So who if anyone can stop the red, white and blue juggernaut? Let’s consider the possibilities…
All other Group C contenders – As though the monster needed another break, the FIFA selection process was kind indeed to Team USA through to the finals. Consider Group A: The six teams there include hosts/FIFA ranked no. 2 in the world Spain, 2013 Eurobasket champions France, 2014 FIBA Asia champions Iran, no.10 ranked Brazil, and 2013 FIBA Africa champion Egypt. Leaving aside the prospective 0-5 Egypt which took the African tournament after starting out 0-3 thanks a bizarre format which allowed every team to advance to the tournament round, *that’s* a so-called Group of Death – and a better quintet than one could cobble together from groups C and D.
In addition, safely tucked away in Group B and thus meeting the USA before a championship game are world no. 3 Argentina, no. 5 Serbia and the tournament’s single biggest X-factor in Croatia.
By comparison, USA’s competition in pool play includes Turkey (FIFA’s no. 7, entered World Cup via wild card), Finland (no. 39, entered with wild card bid backed by Rovio), Dominican Republic (no. 26, fourth-place finisher in the 2013 FIBA Americas tournament), Ukraine (no. 45, placed fifth in Eurobasket 2013) and New Zealand (no. 19, finished no. 2 in the 2013 FIBA Oceania tournament).
No offense to these teams, but the safe assumption is a 5-0 run in the first stage. To mentally squint and juuuuust picture an upset, the second game could see Turkey – fairly humdrum in friendlies leading up to Spain – surprise the US with … nah. Or maybe the final game of group play, when Ukraine head coach Mike Fratello’s wide knowledge of the USA’s will allow him to … to realize that Team USA has no deep weaknesses.
Assuming that the US does indeed enter round two in the no. 1 seed from Group C, they would likely have to face up in the knockout stage against…
Lithuania – A week ago, we’d be thinking “No Kleiza? No problem.” The Greens return enough steady Team Lithuania players plus a bona fide all-tournament player in Jonas Valanciunas to pose a serious threat in a one-game meeting with any side in this World Cup. Kleiza aside, Lithuania’s team continuity is enviable by all but Spain: Nine players from the 2013 Eurobasket runners-up were named for the 12-man roster in this tournament.
Thus far, the continuity – and the amazing Valanciunas – is in full evidence for Lithuania, with a run of 12 consecutive friendly-match wins run off before a pair of losses to Slovenia and a scary-looking Bojan Bogdanovic-led Team Croatia. The team’s performance a week ago seemed more representative for this World Cup; in the four-team Huawei Cup tournament, Team Lithuania’s three wins in three matches (including the final against Slovenia) were characterized by crucial halftime adjustments in tactics and comeback wins.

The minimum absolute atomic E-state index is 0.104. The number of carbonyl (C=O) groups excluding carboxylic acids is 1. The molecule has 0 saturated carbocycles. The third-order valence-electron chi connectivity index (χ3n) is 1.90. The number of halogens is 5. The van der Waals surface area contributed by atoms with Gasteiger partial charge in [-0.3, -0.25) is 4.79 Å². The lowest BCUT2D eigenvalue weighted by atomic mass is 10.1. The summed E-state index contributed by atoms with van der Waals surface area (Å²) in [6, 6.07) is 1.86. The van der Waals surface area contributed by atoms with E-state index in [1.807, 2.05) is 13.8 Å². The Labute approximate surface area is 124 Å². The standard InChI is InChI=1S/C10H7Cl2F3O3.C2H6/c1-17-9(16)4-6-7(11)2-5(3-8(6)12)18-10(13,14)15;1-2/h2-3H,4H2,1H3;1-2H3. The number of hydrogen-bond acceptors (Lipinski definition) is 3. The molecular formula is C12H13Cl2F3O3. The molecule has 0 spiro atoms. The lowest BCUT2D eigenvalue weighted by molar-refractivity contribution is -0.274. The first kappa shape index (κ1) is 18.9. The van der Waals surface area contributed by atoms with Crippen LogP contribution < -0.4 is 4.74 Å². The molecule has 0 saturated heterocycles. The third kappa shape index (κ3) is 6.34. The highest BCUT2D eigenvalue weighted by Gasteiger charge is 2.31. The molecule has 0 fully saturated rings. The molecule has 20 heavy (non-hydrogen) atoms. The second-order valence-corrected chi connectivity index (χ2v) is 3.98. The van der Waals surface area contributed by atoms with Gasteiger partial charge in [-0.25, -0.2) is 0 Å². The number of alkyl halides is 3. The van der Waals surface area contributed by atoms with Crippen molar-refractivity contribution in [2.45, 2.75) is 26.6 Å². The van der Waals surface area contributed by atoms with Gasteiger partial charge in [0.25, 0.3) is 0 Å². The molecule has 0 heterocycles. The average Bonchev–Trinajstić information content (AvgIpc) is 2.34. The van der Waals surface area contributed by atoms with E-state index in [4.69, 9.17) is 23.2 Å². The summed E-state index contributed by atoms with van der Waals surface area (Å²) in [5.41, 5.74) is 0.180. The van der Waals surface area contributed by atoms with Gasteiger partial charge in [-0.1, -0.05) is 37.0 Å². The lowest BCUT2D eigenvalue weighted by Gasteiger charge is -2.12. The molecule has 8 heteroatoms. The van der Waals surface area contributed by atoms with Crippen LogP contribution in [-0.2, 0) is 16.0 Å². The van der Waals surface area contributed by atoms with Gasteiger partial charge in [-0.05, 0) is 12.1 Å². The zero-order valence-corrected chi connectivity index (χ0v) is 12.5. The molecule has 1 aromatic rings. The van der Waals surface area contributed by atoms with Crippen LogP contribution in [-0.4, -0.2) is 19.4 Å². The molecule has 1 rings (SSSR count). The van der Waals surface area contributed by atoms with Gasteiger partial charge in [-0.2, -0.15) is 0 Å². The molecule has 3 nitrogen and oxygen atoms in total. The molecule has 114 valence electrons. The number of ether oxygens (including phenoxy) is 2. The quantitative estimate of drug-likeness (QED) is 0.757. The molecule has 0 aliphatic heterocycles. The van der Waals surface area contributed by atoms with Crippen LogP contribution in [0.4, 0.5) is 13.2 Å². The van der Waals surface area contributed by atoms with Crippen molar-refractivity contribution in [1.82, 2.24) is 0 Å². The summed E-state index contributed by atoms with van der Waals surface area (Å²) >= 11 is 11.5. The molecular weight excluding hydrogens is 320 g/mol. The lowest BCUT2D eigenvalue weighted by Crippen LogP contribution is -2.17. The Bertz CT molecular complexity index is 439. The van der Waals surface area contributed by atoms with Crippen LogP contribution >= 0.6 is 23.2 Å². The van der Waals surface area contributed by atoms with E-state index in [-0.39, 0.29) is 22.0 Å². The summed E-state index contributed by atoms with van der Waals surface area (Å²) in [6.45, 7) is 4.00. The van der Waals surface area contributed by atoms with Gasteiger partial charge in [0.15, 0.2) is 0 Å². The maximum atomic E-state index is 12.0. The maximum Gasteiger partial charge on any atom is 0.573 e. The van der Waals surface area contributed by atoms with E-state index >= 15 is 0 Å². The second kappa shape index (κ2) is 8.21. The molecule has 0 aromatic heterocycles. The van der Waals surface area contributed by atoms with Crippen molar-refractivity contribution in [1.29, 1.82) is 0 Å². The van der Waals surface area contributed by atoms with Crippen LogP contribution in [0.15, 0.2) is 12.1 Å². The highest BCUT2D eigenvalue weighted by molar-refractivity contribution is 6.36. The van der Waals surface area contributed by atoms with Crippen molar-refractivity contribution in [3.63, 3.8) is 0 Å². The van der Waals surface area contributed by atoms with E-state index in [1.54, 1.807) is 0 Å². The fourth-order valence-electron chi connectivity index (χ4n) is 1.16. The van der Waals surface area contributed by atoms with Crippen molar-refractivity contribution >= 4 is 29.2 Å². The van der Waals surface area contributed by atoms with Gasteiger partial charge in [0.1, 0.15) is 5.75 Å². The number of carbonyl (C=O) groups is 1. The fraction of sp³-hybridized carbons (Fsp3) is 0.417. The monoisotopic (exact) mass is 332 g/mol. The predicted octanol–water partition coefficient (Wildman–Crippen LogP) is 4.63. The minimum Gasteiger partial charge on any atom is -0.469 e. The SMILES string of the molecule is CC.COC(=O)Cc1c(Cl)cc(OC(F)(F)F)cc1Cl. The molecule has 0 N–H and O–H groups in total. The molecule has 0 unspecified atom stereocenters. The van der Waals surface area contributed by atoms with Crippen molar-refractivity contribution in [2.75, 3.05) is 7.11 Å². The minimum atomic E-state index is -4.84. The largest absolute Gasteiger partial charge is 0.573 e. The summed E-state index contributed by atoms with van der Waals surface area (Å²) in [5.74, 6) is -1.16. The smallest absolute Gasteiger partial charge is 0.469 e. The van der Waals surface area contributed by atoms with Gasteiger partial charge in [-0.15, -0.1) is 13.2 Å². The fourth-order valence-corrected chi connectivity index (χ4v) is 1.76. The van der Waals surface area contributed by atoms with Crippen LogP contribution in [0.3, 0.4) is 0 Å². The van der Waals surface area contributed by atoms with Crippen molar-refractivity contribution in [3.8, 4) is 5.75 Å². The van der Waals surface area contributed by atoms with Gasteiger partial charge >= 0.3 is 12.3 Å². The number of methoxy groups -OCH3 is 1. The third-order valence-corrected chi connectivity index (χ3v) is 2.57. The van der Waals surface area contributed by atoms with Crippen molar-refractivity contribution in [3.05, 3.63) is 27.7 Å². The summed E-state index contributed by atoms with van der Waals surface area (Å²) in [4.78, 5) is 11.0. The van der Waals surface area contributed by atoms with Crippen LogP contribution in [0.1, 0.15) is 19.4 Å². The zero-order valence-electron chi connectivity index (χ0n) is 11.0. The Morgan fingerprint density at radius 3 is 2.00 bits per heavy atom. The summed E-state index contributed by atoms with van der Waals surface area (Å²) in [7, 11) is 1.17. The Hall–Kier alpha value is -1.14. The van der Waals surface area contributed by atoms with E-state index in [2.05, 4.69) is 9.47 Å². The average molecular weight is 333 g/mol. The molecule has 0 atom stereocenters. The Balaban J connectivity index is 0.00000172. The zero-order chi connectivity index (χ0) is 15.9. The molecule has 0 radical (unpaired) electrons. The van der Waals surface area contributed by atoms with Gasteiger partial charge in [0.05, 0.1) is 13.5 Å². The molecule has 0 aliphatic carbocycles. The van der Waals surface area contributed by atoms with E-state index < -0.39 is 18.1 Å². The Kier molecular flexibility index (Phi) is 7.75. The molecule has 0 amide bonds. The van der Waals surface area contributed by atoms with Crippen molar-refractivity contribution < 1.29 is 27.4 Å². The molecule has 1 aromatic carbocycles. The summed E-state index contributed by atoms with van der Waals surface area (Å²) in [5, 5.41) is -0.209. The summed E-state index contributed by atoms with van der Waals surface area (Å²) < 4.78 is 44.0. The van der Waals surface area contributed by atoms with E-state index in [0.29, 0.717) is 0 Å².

Plus Valanciunas. Have I mentioned Valanciunas? Right now, the man is capable of this sort of damage:
Unfortunately, a serious dent to Team Lithuania’s plans beyond pool play was announced yesterday: Starting point guard Mantas Kalnietis will miss the entire tournament due to a shoulder injury sustained in the Slovenia game. As Team USA has shown in their friendly matches this month, the biggest mismatch the red, white and blue can boast against any World Cup squad is in backcourt speed; without the quickness of Kalnietis, Lithuania may still fare decently against its Group D competition (Australia, Slovenia, Angola, Mexico, South Korea), but upsetting the Olympic champs just got tougher.
Historically speaking, the Argentina roster lives in interesting times. The brief take: On paper, this is one talented side which comprises a half-dozen Olympic gold medalists together with the leaders of Team Argentina at the 2013 FIBA Americas, guys like 27-year-old Selem Safar and the Rubio-esque 23-year-old Facundo Campazzo.
But the games aren’t played on paper, as the cliché goes, and this World Cup seems too early for Argentina to blend the disparate halves. A more-detailed profile of the state of Team Argentina may be read via the link.
In contrast to their South American rivals, the timing of this World Cup couldn’t be better for Brazil. While Team USA simply had too much weaponry against Brazil in their friendly match earlier this month, the choice to include extra bigs on the 12-man roster proves that USA head coach Mike Krzyzewski takes the threat of teams with copious skilled big men (Brazil, Spain, France to some extent) seriously enough.
Team Brazil has thus far produced underwhelming results in friendly competition, topping the likes of Iran, Slovenia and Mexico, but losing to top-tier squads such as Argentina, Lithuania and the aforementioned USA. Undeniable, however, has been the fantastic ball movement and general interplay among Nene, Tiago Splitter and Anderson Varejao.
Certainly not the speediest team in this World Cup, Brazil’s interior defense has served the team well in friendlies, allowing fewer points per game than similarly-styled World Cup teams Serbia and Greece, and a slower-paced game in the semi-final round and championship match (the latter the sole opportunity to face Team USA) would nevertheless allow wiggle room for an upset – assuming as well that stuff like this can somehow be prevented.
Of course, advancement to the final would presumably require going through that other team in the bracket with a literal Big Three in the frontcourt, Spain.
Ah yes, Spain – the prospective favorites to emerge from the Group A/B end of the bracket. One could easily pick La Roja to win a single FIFA World Cup championship game against Team USA. But that’s the subject for another column…
Next: The case for Spain.